A nature visit to the botanical gardens at the University of Michigan Wednesday became a terrifying experience for a child, who was bitten by a rattlesnake.
The child was taken to U-M Hospitals for treatment, WXYZ Channel 7 reports. The child was bitten at the Matthaei Botanical Gardens, where visitors are warned that gardens provide habitat for the Eastern massasauga rattlesnake.
Seeing an Eastern massasauga rattlesnake, the state’s only venomous snake, is a rare occurrance, according to Michigan Department of Natural Resources. The snakes are described as “shy and sluggish” and avoid humans.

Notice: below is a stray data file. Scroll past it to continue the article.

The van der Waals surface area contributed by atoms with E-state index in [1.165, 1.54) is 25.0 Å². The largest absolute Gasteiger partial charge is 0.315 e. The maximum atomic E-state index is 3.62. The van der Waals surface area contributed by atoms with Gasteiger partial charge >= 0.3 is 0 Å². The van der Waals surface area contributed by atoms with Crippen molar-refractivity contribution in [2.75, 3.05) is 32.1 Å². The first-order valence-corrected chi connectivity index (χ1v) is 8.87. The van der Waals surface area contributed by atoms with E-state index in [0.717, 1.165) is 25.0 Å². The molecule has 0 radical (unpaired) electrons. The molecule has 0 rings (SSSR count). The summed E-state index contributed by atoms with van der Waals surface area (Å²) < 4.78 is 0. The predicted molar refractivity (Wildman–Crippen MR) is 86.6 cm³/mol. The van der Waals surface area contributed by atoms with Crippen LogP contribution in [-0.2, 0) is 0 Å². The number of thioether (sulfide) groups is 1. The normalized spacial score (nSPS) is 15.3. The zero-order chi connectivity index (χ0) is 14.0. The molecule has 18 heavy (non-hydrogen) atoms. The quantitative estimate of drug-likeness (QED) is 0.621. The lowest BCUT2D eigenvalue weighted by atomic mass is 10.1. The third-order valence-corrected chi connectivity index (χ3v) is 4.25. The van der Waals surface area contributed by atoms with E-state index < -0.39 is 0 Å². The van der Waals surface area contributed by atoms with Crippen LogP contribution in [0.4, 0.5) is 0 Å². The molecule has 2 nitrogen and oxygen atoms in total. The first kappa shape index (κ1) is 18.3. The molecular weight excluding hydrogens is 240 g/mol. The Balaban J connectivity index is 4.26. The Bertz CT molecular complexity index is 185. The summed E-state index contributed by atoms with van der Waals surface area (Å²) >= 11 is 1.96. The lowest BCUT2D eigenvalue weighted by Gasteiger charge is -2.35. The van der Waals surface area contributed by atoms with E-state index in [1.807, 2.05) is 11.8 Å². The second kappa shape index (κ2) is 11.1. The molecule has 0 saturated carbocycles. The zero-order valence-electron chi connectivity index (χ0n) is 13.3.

As rattlesnakes go, the massasauga is less harmful than most found in the United States. Though people who are bitten should still receive medical attention, the massasauga is the smallest and has the least toxic venom.The DNR says the snakes normally live in wetlands and upland woods throughout the Lower Peninsula. In the late spring, they become more active, leaving their winter hibernation sites – crayfish chimneys and other small animal burrows in the swamps and marshlands – for drier upland sites in the search for mice and voles, their favorite foods.